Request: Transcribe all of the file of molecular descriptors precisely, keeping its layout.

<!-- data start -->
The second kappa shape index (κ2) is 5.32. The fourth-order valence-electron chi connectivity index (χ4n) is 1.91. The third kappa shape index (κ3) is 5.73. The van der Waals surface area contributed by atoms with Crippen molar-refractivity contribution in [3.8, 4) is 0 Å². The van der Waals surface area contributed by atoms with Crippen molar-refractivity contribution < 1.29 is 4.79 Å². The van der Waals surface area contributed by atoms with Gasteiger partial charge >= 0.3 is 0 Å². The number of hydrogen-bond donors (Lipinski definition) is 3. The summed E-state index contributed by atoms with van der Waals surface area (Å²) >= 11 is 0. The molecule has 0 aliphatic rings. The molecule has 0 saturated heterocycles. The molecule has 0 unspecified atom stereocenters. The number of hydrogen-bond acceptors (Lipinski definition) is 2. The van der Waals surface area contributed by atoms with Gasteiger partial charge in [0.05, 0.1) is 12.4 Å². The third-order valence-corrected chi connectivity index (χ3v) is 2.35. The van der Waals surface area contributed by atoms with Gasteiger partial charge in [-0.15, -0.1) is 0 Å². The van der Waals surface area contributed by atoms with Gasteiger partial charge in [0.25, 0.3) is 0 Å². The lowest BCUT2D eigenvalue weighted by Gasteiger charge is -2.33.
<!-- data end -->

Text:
The second kappa shape index (κ2) is 5.32. The fourth-order valence-electron chi connectivity index (χ4n) is 1.91. The third kappa shape index (κ3) is 5.73. The van der Waals surface area contributed by atoms with Crippen molar-refractivity contribution in [3.8, 4) is 0 Å². The van der Waals surface area contributed by atoms with Crippen molar-refractivity contribution < 1.29 is 4.79 Å². The van der Waals surface area contributed by atoms with Gasteiger partial charge >= 0.3 is 0 Å². The number of hydrogen-bond donors (Lipinski definition) is 3. The summed E-state index contributed by atoms with van der Waals surface area (Å²) >= 11 is 0. The molecule has 0 aliphatic rings. The molecule has 0 saturated heterocycles. The molecule has 0 unspecified atom stereocenters. The number of hydrogen-bond acceptors (Lipinski definition) is 2. The van der Waals surface area contributed by atoms with Gasteiger partial charge in [0.05, 0.1) is 12.4 Å². The third-order valence-corrected chi connectivity index (χ3v) is 2.35. The van der Waals surface area contributed by atoms with Gasteiger partial charge in [-0.15, -0.1) is 0 Å². The van der Waals surface area contributed by atoms with Gasteiger partial charge in [0.25, 0.3) is 0 Å². The lowest BCUT2D eigenvalue weighted by Gasteiger charge is -2.33.